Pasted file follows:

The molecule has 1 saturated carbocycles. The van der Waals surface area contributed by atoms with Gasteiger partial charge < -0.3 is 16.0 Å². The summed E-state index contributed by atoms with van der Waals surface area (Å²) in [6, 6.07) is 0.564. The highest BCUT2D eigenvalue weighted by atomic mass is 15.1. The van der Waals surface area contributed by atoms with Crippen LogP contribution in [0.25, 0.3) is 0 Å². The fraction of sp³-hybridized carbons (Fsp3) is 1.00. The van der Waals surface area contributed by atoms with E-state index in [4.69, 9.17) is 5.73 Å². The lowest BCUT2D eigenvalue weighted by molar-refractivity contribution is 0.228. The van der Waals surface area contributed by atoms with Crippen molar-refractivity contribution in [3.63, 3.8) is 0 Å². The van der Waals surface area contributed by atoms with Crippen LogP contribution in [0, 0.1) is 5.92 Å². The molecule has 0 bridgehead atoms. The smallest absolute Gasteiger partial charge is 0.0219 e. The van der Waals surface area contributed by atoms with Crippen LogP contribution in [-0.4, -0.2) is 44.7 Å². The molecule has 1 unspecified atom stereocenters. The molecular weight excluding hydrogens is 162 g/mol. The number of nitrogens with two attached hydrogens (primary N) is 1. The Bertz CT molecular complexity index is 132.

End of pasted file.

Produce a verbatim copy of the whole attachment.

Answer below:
The molecule has 1 saturated carbocycles. The van der Waals surface area contributed by atoms with Gasteiger partial charge < -0.3 is 16.0 Å². The summed E-state index contributed by atoms with van der Waals surface area (Å²) in [6, 6.07) is 0.564. The highest BCUT2D eigenvalue weighted by atomic mass is 15.1. The van der Waals surface area contributed by atoms with Crippen LogP contribution in [0.25, 0.3) is 0 Å². The fraction of sp³-hybridized carbons (Fsp3) is 1.00. The van der Waals surface area contributed by atoms with E-state index in [4.69, 9.17) is 5.73 Å². The lowest BCUT2D eigenvalue weighted by molar-refractivity contribution is 0.228. The van der Waals surface area contributed by atoms with Crippen molar-refractivity contribution in [3.63, 3.8) is 0 Å². The van der Waals surface area contributed by atoms with Crippen LogP contribution in [0, 0.1) is 5.92 Å². The molecule has 0 bridgehead atoms. The smallest absolute Gasteiger partial charge is 0.0219 e. The van der Waals surface area contributed by atoms with Crippen LogP contribution in [-0.4, -0.2) is 44.7 Å². The molecule has 1 unspecified atom stereocenters. The molecular weight excluding hydrogens is 162 g/mol. The number of nitrogens with two attached hydrogens (primary N) is 1. The Bertz CT molecular complexity index is 132.